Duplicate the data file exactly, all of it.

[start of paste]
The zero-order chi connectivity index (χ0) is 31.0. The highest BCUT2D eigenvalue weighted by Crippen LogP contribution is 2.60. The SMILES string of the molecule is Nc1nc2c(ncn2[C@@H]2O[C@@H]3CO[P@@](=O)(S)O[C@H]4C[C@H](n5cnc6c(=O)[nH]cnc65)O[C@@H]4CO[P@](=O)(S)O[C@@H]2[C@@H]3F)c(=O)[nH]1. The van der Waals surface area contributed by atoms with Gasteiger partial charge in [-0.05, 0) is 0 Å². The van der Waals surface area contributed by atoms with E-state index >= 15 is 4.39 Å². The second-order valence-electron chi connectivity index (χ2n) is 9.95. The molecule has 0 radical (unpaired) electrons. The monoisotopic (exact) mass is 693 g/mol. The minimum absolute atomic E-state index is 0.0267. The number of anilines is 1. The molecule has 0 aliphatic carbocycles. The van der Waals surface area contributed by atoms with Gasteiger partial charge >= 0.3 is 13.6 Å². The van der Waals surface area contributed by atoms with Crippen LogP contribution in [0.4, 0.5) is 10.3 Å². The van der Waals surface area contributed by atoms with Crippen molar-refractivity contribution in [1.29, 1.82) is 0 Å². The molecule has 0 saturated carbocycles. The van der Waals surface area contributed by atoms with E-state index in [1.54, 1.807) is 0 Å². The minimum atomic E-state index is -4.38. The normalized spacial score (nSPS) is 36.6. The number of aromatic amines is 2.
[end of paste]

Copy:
The zero-order chi connectivity index (χ0) is 31.0. The highest BCUT2D eigenvalue weighted by Crippen LogP contribution is 2.60. The SMILES string of the molecule is Nc1nc2c(ncn2[C@@H]2O[C@@H]3CO[P@@](=O)(S)O[C@H]4C[C@H](n5cnc6c(=O)[nH]cnc65)O[C@@H]4CO[P@](=O)(S)O[C@@H]2[C@@H]3F)c(=O)[nH]1. The van der Waals surface area contributed by atoms with Gasteiger partial charge in [-0.05, 0) is 0 Å². The van der Waals surface area contributed by atoms with E-state index >= 15 is 4.39 Å². The second-order valence-electron chi connectivity index (χ2n) is 9.95. The molecule has 0 radical (unpaired) electrons. The monoisotopic (exact) mass is 693 g/mol. The minimum absolute atomic E-state index is 0.0267. The number of anilines is 1. The molecule has 0 aliphatic carbocycles. The van der Waals surface area contributed by atoms with Gasteiger partial charge >= 0.3 is 13.6 Å². The van der Waals surface area contributed by atoms with Crippen LogP contribution in [0.4, 0.5) is 10.3 Å². The van der Waals surface area contributed by atoms with Crippen molar-refractivity contribution in [1.29, 1.82) is 0 Å². The molecule has 0 saturated carbocycles. The van der Waals surface area contributed by atoms with E-state index in [1.54, 1.807) is 0 Å². The minimum atomic E-state index is -4.38. The normalized spacial score (nSPS) is 36.6. The number of aromatic amines is 2.